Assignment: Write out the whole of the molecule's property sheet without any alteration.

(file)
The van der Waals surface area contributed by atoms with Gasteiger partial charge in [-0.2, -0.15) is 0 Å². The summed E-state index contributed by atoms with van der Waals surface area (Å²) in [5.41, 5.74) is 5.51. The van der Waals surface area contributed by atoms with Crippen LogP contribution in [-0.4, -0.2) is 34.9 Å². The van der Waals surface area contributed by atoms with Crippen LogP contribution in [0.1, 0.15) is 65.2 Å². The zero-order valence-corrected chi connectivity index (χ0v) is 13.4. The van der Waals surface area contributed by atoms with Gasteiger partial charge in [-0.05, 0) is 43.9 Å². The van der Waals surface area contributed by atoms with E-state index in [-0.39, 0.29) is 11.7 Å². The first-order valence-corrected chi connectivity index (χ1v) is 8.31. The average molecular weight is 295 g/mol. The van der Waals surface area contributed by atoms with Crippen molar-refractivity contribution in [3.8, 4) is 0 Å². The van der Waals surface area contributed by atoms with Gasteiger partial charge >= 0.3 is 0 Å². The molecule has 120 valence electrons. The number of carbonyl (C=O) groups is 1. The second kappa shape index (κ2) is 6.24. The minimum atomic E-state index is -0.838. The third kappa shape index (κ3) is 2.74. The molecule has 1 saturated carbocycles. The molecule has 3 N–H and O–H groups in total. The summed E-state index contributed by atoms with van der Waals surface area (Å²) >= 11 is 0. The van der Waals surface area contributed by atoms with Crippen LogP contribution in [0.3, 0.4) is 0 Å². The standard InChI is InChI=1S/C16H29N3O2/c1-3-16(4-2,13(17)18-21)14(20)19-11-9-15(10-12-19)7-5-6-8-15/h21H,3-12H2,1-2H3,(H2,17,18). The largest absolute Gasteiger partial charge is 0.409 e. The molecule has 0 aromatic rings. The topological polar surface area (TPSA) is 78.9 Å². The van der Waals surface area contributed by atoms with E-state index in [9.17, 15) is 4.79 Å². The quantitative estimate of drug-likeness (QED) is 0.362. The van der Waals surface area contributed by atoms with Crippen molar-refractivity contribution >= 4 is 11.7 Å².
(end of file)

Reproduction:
The van der Waals surface area contributed by atoms with Gasteiger partial charge in [-0.2, -0.15) is 0 Å². The summed E-state index contributed by atoms with van der Waals surface area (Å²) in [5.41, 5.74) is 5.51. The van der Waals surface area contributed by atoms with Crippen LogP contribution in [-0.4, -0.2) is 34.9 Å². The van der Waals surface area contributed by atoms with Crippen LogP contribution in [0.1, 0.15) is 65.2 Å². The zero-order valence-corrected chi connectivity index (χ0v) is 13.4. The van der Waals surface area contributed by atoms with Gasteiger partial charge in [-0.05, 0) is 43.9 Å². The van der Waals surface area contributed by atoms with E-state index in [-0.39, 0.29) is 11.7 Å². The first-order valence-corrected chi connectivity index (χ1v) is 8.31. The average molecular weight is 295 g/mol. The van der Waals surface area contributed by atoms with Crippen molar-refractivity contribution in [3.8, 4) is 0 Å². The van der Waals surface area contributed by atoms with Gasteiger partial charge >= 0.3 is 0 Å². The molecule has 120 valence electrons. The number of carbonyl (C=O) groups is 1. The second kappa shape index (κ2) is 6.24. The minimum atomic E-state index is -0.838. The third kappa shape index (κ3) is 2.74. The molecule has 1 saturated carbocycles. The molecule has 3 N–H and O–H groups in total. The summed E-state index contributed by atoms with van der Waals surface area (Å²) >= 11 is 0. The van der Waals surface area contributed by atoms with Crippen LogP contribution in [0.3, 0.4) is 0 Å². The standard InChI is InChI=1S/C16H29N3O2/c1-3-16(4-2,13(17)18-21)14(20)19-11-9-15(10-12-19)7-5-6-8-15/h21H,3-12H2,1-2H3,(H2,17,18). The largest absolute Gasteiger partial charge is 0.409 e. The molecule has 0 aromatic rings. The topological polar surface area (TPSA) is 78.9 Å². The van der Waals surface area contributed by atoms with E-state index in [9.17, 15) is 4.79 Å². The quantitative estimate of drug-likeness (QED) is 0.362. The van der Waals surface area contributed by atoms with Crippen molar-refractivity contribution >= 4 is 11.7 Å².